In the early 2000s, Asian horror rose into prominence with titles like €˜The Eye€™ (2002), €˜One Missed Call€™ (2004) and €˜A Tale of Two Sisters€™ (2003). Attempting to ride the same waves of the immensely successful €˜Ringu€™ (The Ring, 1998), a chunk of these films emerged from Japan and even impressed Hollywood studios into developing American remakes of such titles like €˜Ju-on: The Grudge€™ (2003) and €˜Kairo€™ (Pulse, 2001). Yet, while providing inventive, tension-addled and remarkably bloodless scares, the films suffered from confusing and often forgettable plots that often veered towards the psychological. Then, from Thailand, there came €˜Shutter€™. While possessing the trappings of its peers (Sadako-esque ghosts, scary sounds, and boo-scares a-plenty), €˜Shutter€™ had a story that was interesting and characters that you cared for. The film also leaves the audience with scenes destined for the horror classics like bathroom phone call, the moving picture, and, of course, that sinister final shot.
Honorable Mention: Insidious (2010)

5. The Descent (2005)

On its own, €˜The Descent€™ is a film of immense quality. The production is top class, its editing isn€™t overly stylized, the film simply looks grand and the cast is superb. As a horror film, €˜The Descent€™ is regarded as one of the best to emerge in recent memory. It plays on the same beats as €˜Alien€™ (1979), using the darkness as a suspense jackhammer, making the tension increasingly palpable especially once the true threats are revealed. €˜The Descent€™ is an enjoyable ride into the darkness of the human psyche while still satisfying genre aficionados and rabid gore-hounds alike.
Honorable Mention: The Hills Have Eyes (2006)

4. The Mist (2007)

There is just so much to love about €˜The Mist€™. In a year when torture-porn horror became the new black in Hollywood, thanks to the €˜Hostel€™ and €˜Saw€™ franchises, this Frank Darabont creature-feature stood out like dark jagged island. €˜The Mist€™ is the kind of flick that belonged on the black-and-white drive-in movie theatres of the 60s. The monsters here are both wonderfully rendered and almost dreamlike, with appearances that would make H.P. Lovecraft giddy. Ultimately, €˜The Mist€™ would go down in cinema history as having one of the bleakest, most infuriating endings in any recent film.
Honorable Mention: The Host (2006)

3. Martyrs (2008)

When I began this list many years ago in my head, the Alexandre Aja gorefest €˜Haute Tension€™ (2003) would take this spot as a member of the controversial new wave of French horror films. Ultimately, we were given this French-Canadian nightmare of 2008 that opens up just as explosively but with outrageous amounts of firepower (literally). There€™s no way to skip around it. The first five minutes of the movie features a tame and painfully normal morning obliterated in a senseless bloodbath. What follows next is the kind of downwards spiral reserved for cult artsy grotesqueries like 2010€™s €˜The Human Centipede€™ and €˜A Serbian Film€™ however, all throughout the film, €˜Martyrs€™ retains its cohesiveness without relenting on the onscreen brutality. The plot€™s originality and themes ultimately make it a tough nut to crack. It expertly walks the fine line between thought-provoking and seriously disturbing. It is divisive even amongst horror fans, with one group applauding its profoundness and uniqueness while the other wanting to toss it into the fires for all the night-terrors they now have.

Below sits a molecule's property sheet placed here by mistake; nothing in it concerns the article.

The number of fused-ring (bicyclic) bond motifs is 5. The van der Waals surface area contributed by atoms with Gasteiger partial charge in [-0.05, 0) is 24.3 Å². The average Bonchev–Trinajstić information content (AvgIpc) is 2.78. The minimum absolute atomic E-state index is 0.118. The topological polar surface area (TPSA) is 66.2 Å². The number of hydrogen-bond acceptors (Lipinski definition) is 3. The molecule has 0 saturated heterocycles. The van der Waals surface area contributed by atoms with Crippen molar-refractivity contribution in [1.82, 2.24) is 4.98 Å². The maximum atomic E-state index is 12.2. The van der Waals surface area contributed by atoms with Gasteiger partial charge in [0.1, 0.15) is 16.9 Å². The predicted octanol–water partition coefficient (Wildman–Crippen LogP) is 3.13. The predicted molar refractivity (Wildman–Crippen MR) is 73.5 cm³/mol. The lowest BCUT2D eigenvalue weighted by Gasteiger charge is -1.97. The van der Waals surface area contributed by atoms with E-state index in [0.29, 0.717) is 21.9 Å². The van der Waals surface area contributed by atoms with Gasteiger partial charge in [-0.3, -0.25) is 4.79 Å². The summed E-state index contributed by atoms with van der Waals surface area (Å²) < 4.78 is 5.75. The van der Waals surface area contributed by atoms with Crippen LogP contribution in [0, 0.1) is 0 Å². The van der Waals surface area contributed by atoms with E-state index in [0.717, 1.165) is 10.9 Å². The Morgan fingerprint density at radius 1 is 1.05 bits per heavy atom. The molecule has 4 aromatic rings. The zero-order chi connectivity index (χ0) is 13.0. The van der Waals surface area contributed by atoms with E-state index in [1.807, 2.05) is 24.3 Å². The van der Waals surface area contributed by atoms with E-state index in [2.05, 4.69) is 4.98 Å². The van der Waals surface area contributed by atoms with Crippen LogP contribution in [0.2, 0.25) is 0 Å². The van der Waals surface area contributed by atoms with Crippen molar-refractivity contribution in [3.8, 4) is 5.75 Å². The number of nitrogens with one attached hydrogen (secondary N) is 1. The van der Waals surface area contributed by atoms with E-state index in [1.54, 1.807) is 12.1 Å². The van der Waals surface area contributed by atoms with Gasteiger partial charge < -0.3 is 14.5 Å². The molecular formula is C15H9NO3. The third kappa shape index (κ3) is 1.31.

Honorable Mention: Frontiers (2008)

2. [REC] (2007)

This should have been a tie between €˜€™[REC] and its sequel, [REC] 2€™ (2009) simply because both films are exactly two pieces of one exciting story. In the field of horror, the found-footage approach can be extremely tricky to pull off without appearing gimmicky, dizzying or just confusing. Which is why €˜€™ [REC] is so far up the list.

It accomplishes what Hollywood films like €˜The Blair Witch Project€™ (1999), €˜Paranormal Activity€™ (2007) and €˜Cloverfield€™ (2008) have been trying to do€”inject staggering amounts of believability into a horror movie. And while there€™s a lot to be terrified about in this movie (that final room will ruin you), €˜€[REC] also happens to be loads of fun to watch.

It€™'s franticly paced and filled with great characters. And while other movies of this type leave audience wondering why someone would still leave a camera running, €˜€™[REC] gives concrete reasons for its protagonists to €œfilm everything, for f*ck€™s sake!€.

Honorable Mention: 28 Days Later (2001)

1. Inside (2007)

Bloody Disgusting nailed it when they named this film €œthe crown jewel of the new wave of extreme French horror films€. And for lifelong horror fans, this should come to no surprise. €˜Inside€™ is the most rewarding movie of its genre. All the ingredients of a modern horror film are present; from the pitch-black shadows of an empty house to the claustrophobia of a locked room to a ruthless, unpredictable and nigh-unstoppable villain. It has atmosphere and imagery by the boatload. It is downright relentless. Once things start to go south, the threats, the action, even the body count, just build and build. And, yes Virginia, €˜Inside€™ is bloody. Won€™t even sugarcoat it. It is gruesome. It leaves entire rooms, stairs and hallways drenched in crimson.
Honorable Mention: Audition (2000)